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Senators hear from Chief Ojeisekhoba

Student Government Association listened to and questioned Chief John Ojeisekhoba of Campus Safety, and harkened to four open proposals.

The senate meeting began with Ojeisekhoba sharing two updates on safety and security and emergency preparedness. Ojeisekhoba shared Biola’s low crime statistics, but remains concerned about sexual assaults and therefore advises incoming students to take an awareness and prevention course and for female students to take the Rape and Aggression Defense System course. He also discussed individuals released early from prison and their presence in La Mirada and on Biola’s campus, including over the summer when an individual lived in the bushes on Biola Ave. for several days. The senators discussed safety problems at the off-campus apartments, including the safety of those who walk to the apartments and the Campus Safety student workers out at night.

In the emergency preparedness update, Ojeisekhoba reminded the senators of the La Mirada shooting spree that happened in April and how students responded well to the messages being sent out about returning to campus. Officers were also able to figure out a safe way for students to enter campus because of their relationship with the Los Angeles Sheriff's Department. Ojeisekhoba mentioned how their proactive mindset and trainings allowed Campus Safety to be prepared. The next emergency preparedness exercise will focus on earthquakes and allow students to enter an earthquake simulator by Flour Fountain from 10 a.m. to 3 p.m. on Oct. 17.

PROPOSALS

Junior business major Adam Washington proposed for $2,600 for spirit scarves. The money would fund 300 scarves, which students would receive at sporting events. The scarves would be black and red and include the phrase “Beat APU” on them. Washington hopes the scarves will promote school spirit and increase student attendance at home games.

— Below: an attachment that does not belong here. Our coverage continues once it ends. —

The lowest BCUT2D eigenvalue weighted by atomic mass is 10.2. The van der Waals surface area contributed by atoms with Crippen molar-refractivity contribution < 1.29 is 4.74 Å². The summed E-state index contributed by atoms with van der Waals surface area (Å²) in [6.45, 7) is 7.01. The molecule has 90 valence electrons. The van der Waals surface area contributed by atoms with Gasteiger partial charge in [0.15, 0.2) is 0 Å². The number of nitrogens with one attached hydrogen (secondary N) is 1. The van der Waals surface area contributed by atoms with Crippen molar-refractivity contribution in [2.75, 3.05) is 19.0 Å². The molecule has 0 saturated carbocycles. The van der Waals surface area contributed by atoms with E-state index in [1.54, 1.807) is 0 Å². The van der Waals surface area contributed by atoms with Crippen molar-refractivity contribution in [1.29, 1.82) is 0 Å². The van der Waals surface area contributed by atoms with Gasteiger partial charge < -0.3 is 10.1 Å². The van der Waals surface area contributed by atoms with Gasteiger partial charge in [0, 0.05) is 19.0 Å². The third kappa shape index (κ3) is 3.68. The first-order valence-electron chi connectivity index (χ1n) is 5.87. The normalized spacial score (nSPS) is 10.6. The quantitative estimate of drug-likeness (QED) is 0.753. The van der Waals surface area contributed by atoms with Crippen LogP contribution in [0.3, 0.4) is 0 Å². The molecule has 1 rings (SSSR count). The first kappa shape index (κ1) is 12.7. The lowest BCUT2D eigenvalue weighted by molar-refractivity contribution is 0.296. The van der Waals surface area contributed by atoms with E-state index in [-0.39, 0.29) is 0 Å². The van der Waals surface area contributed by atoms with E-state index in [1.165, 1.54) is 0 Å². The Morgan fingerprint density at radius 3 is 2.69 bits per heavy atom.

Sophomore pre-clinical nursing major Hannah Pedersen and sophomore history major Natalie Chavez proposed for $1,750 for Candyland. The event includes handing out candy to kids, having a bounce house, lights, art supplies and flyers. This year they asked for an extra $100 to make sure there remains enough candy at the end for Biola students.

On behalf of the Woven Conference, junior business major Jordyn Jensen proposed for $5,990.80. The largest chunk of money would pay for 100 students to attend the conference for free, while the rest funds items such as postcards, food and flying the speakers out.

Junior cinema and media arts majors Sophia Nordell, Summer Wagner and Katelyn Kolb proposed for $1,500 for this year’s Biola Film titled Bacchae. The film will discuss the need to restructure Christian summer camps and purity culture for girls. The money would fund the film’s screening, including s’mores, underwater effect lighting, event services fees and a red carpet at the fireplace pavilion at 8 p.m. on Dec. 8.

To host the second mental health awareness week, Hope resident advisors senior elementary education major Savannah Ozier and senior English major Michael Garcia proposed for $2,200. The event would include stress balls handed out after chapel, interactive spaces around campus, a panel discussion and a candlelight ceremony Oct. 23-26. All events will be held in one of the lower campus lobbies, except for Tuesday night when the event will include a puppy patch, painting, coloring books and a performance from Xopoc on McNally Field.

Your Turn.  Post a Comment

  1. jerry lewis

    i'll give the school president's office a call, chief O, for as long as taxes fund political lobbying against gays.............do you understand? October 7, 2017

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